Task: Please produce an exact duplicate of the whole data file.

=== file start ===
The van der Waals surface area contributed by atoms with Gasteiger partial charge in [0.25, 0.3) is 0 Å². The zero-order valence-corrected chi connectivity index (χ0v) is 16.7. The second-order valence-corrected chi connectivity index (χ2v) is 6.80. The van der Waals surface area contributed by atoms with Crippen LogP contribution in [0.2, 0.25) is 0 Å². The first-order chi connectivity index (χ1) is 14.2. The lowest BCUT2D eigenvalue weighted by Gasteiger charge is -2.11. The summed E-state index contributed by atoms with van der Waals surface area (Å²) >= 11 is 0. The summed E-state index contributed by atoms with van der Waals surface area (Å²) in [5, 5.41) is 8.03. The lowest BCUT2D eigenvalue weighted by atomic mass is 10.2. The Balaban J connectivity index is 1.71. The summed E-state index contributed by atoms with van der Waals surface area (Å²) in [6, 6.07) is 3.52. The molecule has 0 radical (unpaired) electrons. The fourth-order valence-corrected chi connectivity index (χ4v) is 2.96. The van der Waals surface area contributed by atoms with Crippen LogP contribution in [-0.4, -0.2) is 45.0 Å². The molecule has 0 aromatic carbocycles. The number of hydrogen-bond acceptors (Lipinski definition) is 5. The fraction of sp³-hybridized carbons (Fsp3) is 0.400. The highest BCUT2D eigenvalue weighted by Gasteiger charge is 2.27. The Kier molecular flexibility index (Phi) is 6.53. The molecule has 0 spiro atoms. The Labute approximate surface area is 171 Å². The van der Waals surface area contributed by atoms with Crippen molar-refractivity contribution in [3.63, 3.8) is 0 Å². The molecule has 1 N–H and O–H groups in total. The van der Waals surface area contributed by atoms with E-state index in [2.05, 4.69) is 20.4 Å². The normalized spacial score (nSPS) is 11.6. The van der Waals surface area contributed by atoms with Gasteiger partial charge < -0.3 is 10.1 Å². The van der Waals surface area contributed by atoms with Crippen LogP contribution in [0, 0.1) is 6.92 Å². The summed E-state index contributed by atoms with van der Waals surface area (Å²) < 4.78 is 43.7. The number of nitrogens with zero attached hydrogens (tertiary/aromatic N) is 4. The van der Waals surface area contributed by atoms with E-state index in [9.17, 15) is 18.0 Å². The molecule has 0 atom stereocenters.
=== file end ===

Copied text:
The van der Waals surface area contributed by atoms with Gasteiger partial charge in [0.25, 0.3) is 0 Å². The zero-order valence-corrected chi connectivity index (χ0v) is 16.7. The second-order valence-corrected chi connectivity index (χ2v) is 6.80. The van der Waals surface area contributed by atoms with Crippen LogP contribution in [0.2, 0.25) is 0 Å². The first-order chi connectivity index (χ1) is 14.2. The lowest BCUT2D eigenvalue weighted by Gasteiger charge is -2.11. The summed E-state index contributed by atoms with van der Waals surface area (Å²) >= 11 is 0. The summed E-state index contributed by atoms with van der Waals surface area (Å²) in [5, 5.41) is 8.03. The lowest BCUT2D eigenvalue weighted by atomic mass is 10.2. The Balaban J connectivity index is 1.71. The summed E-state index contributed by atoms with van der Waals surface area (Å²) in [6, 6.07) is 3.52. The molecule has 0 radical (unpaired) electrons. The fourth-order valence-corrected chi connectivity index (χ4v) is 2.96. The van der Waals surface area contributed by atoms with Crippen LogP contribution in [-0.4, -0.2) is 45.0 Å². The molecule has 0 aromatic carbocycles. The number of hydrogen-bond acceptors (Lipinski definition) is 5. The fraction of sp³-hybridized carbons (Fsp3) is 0.400. The highest BCUT2D eigenvalue weighted by Gasteiger charge is 2.27. The Kier molecular flexibility index (Phi) is 6.53. The molecule has 0 spiro atoms. The Labute approximate surface area is 171 Å². The van der Waals surface area contributed by atoms with Crippen molar-refractivity contribution in [3.63, 3.8) is 0 Å². The molecule has 1 N–H and O–H groups in total. The van der Waals surface area contributed by atoms with E-state index in [2.05, 4.69) is 20.4 Å². The normalized spacial score (nSPS) is 11.6. The van der Waals surface area contributed by atoms with Gasteiger partial charge < -0.3 is 10.1 Å². The van der Waals surface area contributed by atoms with Crippen LogP contribution in [0, 0.1) is 6.92 Å². The summed E-state index contributed by atoms with van der Waals surface area (Å²) < 4.78 is 43.7. The number of nitrogens with zero attached hydrogens (tertiary/aromatic N) is 4. The van der Waals surface area contributed by atoms with E-state index in [9.17, 15) is 18.0 Å². The molecule has 0 atom stereocenters.